Patients with ACR were treated with injection methylprednisolone and/or intravenous immunoglobulin (IVIG) whereas those with ABMR were treated with injection methylprednisolone, plasmapheresis, rituximab, and/or bortezomib and IVIG. Follow-up was available in ten patients. Majority had graft loss (n = 6) with one mortality. Four had persistent graft dysfunction with a creatinine of >2 mg/dl. The normal graft function posttreatment was achieved in only one patient. When the graft function was analyzed with respect to the type of rejection, it did not show statistical significance.

Statistical analysis

Applying Chi-square test showed statistical significance (P = 0.003) between EAR and LAR with respect to graft survival [Chart 3] and response to treatment which indicates that there is an association between the graft performance and the duration of acute rejection.

  Discussion Top

Acute rejection remains a potential threat to renal allografts in the early posttransplant period. With the advent of tacrolimus and MMF, the incidence of EAR in the 1st year of transplant has significantly dropped.[3] Even an overt rejection episode can be tackled with effective antirejection majors. However, the injury incited by any rejection episode stimulates tubulointerstitial chronicity which prevents long-term graft survival. Although the short-term graft survival has been taken care of, the incidence of LAR has not changed significantly.[24],[25] In this article, we have tried to put forth the risk factors, morphology, and prognosis of 15 biopsies of LAR that were reported in a short study period of 9 months.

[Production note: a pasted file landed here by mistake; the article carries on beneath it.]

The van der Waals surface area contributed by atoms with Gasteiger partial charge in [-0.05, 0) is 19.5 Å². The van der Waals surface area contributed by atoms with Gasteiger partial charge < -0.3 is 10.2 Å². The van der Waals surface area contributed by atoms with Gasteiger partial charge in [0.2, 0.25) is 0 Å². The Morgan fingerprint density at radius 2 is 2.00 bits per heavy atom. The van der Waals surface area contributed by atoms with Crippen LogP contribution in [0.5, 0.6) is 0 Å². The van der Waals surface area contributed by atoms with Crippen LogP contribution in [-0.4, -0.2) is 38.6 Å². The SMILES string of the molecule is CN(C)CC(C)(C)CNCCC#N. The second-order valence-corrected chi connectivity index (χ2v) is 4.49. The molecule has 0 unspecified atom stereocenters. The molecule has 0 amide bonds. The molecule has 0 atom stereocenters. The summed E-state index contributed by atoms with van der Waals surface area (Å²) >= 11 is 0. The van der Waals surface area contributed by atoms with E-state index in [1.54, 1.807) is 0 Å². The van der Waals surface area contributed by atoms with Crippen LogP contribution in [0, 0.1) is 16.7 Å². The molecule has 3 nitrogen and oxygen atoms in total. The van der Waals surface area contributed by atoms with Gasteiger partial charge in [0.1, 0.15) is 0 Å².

Various authors have tried to study the factors influencing LAR. Eid et al. in their study of 23 patients of LAR observed that DGF and de novo DSA were associated with LAR. Ten of the 23 patients had DGF in their study.[3] DGF is responsible for EAR. However, its role in LAR has not been explained completely. Two of our patients had documented DGF where the induction protocol was intensified. The development of de novo DSA in the 1st year of transplant is another responsible factor.[9] However, DSAs are not regularly monitored at our institute, and we could not study this factor.

Noncompliance is an issue for long-term immunosuppressive protocol. It has been reported as major contributor to LAR in many series.[3],[4],[5],[8],[10],[11],[12],[13] Self-nonadherence to drugs and financial problems are the main reasons for noncompliance in Indian patients. Unfortunately, there are no standard guidelines for reassuring continuous drug adherence. Most of the acute rejections in patients with noncompliance are reported to be antibody mediated.[26] Seventeen percent of patients of late ABMRs had documented nonadherence to drugs in the study by Gupta et al.[27]

We have also done detailed analysis of the type of rejections as per the biopsy features. The ABMR was the dominant form of rejection either as isolated ABMR (n = 6) or as combined cellular and ABMR (n = 7). C4d was positive in all these cases, and vascular rejection was seen in four biopsies.